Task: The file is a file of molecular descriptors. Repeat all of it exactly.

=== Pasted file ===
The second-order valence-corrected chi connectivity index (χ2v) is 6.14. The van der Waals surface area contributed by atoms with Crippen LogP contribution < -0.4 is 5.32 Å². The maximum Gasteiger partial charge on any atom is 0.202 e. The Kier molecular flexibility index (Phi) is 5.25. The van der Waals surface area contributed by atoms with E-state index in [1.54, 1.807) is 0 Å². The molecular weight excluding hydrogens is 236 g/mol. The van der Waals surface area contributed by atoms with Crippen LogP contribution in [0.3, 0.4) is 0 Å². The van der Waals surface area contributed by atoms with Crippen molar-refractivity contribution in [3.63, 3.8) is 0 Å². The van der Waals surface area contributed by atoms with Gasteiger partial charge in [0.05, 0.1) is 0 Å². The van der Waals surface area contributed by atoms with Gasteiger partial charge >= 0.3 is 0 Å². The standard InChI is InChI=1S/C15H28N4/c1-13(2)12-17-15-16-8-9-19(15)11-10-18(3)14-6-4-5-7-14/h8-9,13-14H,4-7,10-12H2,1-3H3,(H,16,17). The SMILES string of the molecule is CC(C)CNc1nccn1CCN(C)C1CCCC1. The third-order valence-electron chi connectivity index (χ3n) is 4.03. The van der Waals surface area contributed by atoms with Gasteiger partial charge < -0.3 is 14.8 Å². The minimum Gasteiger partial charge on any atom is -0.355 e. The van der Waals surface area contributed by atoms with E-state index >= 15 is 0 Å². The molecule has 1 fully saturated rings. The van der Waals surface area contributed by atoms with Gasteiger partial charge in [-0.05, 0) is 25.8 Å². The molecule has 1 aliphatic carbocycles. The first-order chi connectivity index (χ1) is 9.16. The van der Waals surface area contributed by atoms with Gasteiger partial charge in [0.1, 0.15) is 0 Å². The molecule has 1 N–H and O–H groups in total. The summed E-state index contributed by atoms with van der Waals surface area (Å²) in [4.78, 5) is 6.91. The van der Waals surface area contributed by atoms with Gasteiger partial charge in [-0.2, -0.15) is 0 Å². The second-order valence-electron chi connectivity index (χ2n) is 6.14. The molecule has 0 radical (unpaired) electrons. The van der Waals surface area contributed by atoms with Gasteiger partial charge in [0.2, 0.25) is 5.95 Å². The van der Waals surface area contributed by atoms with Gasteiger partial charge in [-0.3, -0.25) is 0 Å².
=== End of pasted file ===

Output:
The second-order valence-corrected chi connectivity index (χ2v) is 6.14. The van der Waals surface area contributed by atoms with Crippen LogP contribution < -0.4 is 5.32 Å². The maximum Gasteiger partial charge on any atom is 0.202 e. The Kier molecular flexibility index (Phi) is 5.25. The van der Waals surface area contributed by atoms with E-state index in [1.54, 1.807) is 0 Å². The molecular weight excluding hydrogens is 236 g/mol. The van der Waals surface area contributed by atoms with Crippen LogP contribution in [0.3, 0.4) is 0 Å². The van der Waals surface area contributed by atoms with Crippen molar-refractivity contribution in [3.63, 3.8) is 0 Å². The van der Waals surface area contributed by atoms with Gasteiger partial charge in [0.05, 0.1) is 0 Å². The van der Waals surface area contributed by atoms with Gasteiger partial charge >= 0.3 is 0 Å². The standard InChI is InChI=1S/C15H28N4/c1-13(2)12-17-15-16-8-9-19(15)11-10-18(3)14-6-4-5-7-14/h8-9,13-14H,4-7,10-12H2,1-3H3,(H,16,17). The SMILES string of the molecule is CC(C)CNc1nccn1CCN(C)C1CCCC1. The third-order valence-electron chi connectivity index (χ3n) is 4.03. The van der Waals surface area contributed by atoms with Gasteiger partial charge < -0.3 is 14.8 Å². The minimum Gasteiger partial charge on any atom is -0.355 e. The van der Waals surface area contributed by atoms with E-state index >= 15 is 0 Å². The molecule has 1 fully saturated rings. The van der Waals surface area contributed by atoms with Gasteiger partial charge in [-0.05, 0) is 25.8 Å². The molecule has 1 aliphatic carbocycles. The first-order chi connectivity index (χ1) is 9.16. The van der Waals surface area contributed by atoms with Gasteiger partial charge in [0.1, 0.15) is 0 Å². The molecule has 1 N–H and O–H groups in total. The summed E-state index contributed by atoms with van der Waals surface area (Å²) in [4.78, 5) is 6.91. The van der Waals surface area contributed by atoms with Gasteiger partial charge in [-0.2, -0.15) is 0 Å². The second-order valence-electron chi connectivity index (χ2n) is 6.14. The molecule has 0 radical (unpaired) electrons. The van der Waals surface area contributed by atoms with Gasteiger partial charge in [0.2, 0.25) is 5.95 Å². The van der Waals surface area contributed by atoms with Gasteiger partial charge in [-0.3, -0.25) is 0 Å².